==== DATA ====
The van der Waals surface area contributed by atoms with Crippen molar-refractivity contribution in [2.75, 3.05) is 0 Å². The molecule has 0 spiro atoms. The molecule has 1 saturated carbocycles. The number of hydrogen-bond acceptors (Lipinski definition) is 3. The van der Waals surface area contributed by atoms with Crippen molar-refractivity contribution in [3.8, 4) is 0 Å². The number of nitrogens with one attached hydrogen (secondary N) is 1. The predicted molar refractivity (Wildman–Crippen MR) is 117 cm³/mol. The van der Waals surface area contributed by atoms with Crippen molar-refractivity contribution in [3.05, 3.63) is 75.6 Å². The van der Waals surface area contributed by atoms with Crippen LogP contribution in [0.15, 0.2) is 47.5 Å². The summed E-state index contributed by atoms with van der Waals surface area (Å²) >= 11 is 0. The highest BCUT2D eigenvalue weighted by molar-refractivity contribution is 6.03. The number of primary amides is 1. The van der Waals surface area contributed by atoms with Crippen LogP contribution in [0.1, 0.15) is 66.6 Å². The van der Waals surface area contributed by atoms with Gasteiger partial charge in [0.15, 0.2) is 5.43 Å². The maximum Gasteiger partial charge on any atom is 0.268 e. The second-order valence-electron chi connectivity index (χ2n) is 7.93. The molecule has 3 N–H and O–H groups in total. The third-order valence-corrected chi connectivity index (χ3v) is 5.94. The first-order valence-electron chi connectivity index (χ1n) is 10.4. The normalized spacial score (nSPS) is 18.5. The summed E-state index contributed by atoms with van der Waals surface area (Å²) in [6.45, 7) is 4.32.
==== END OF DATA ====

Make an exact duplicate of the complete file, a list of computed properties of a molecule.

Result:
The van der Waals surface area contributed by atoms with Crippen molar-refractivity contribution in [2.75, 3.05) is 0 Å². The molecule has 0 spiro atoms. The molecule has 1 saturated carbocycles. The number of hydrogen-bond acceptors (Lipinski definition) is 3. The van der Waals surface area contributed by atoms with Crippen molar-refractivity contribution in [3.8, 4) is 0 Å². The number of nitrogens with one attached hydrogen (secondary N) is 1. The predicted molar refractivity (Wildman–Crippen MR) is 117 cm³/mol. The van der Waals surface area contributed by atoms with Crippen molar-refractivity contribution in [3.05, 3.63) is 75.6 Å². The van der Waals surface area contributed by atoms with Crippen LogP contribution in [0.15, 0.2) is 47.5 Å². The summed E-state index contributed by atoms with van der Waals surface area (Å²) >= 11 is 0. The highest BCUT2D eigenvalue weighted by molar-refractivity contribution is 6.03. The number of primary amides is 1. The van der Waals surface area contributed by atoms with Crippen LogP contribution in [0.1, 0.15) is 66.6 Å². The van der Waals surface area contributed by atoms with Gasteiger partial charge in [0.15, 0.2) is 5.43 Å². The maximum Gasteiger partial charge on any atom is 0.268 e. The second-order valence-electron chi connectivity index (χ2n) is 7.93. The molecule has 3 N–H and O–H groups in total. The third-order valence-corrected chi connectivity index (χ3v) is 5.94. The first-order valence-electron chi connectivity index (χ1n) is 10.4. The normalized spacial score (nSPS) is 18.5. The summed E-state index contributed by atoms with van der Waals surface area (Å²) in [6.45, 7) is 4.32.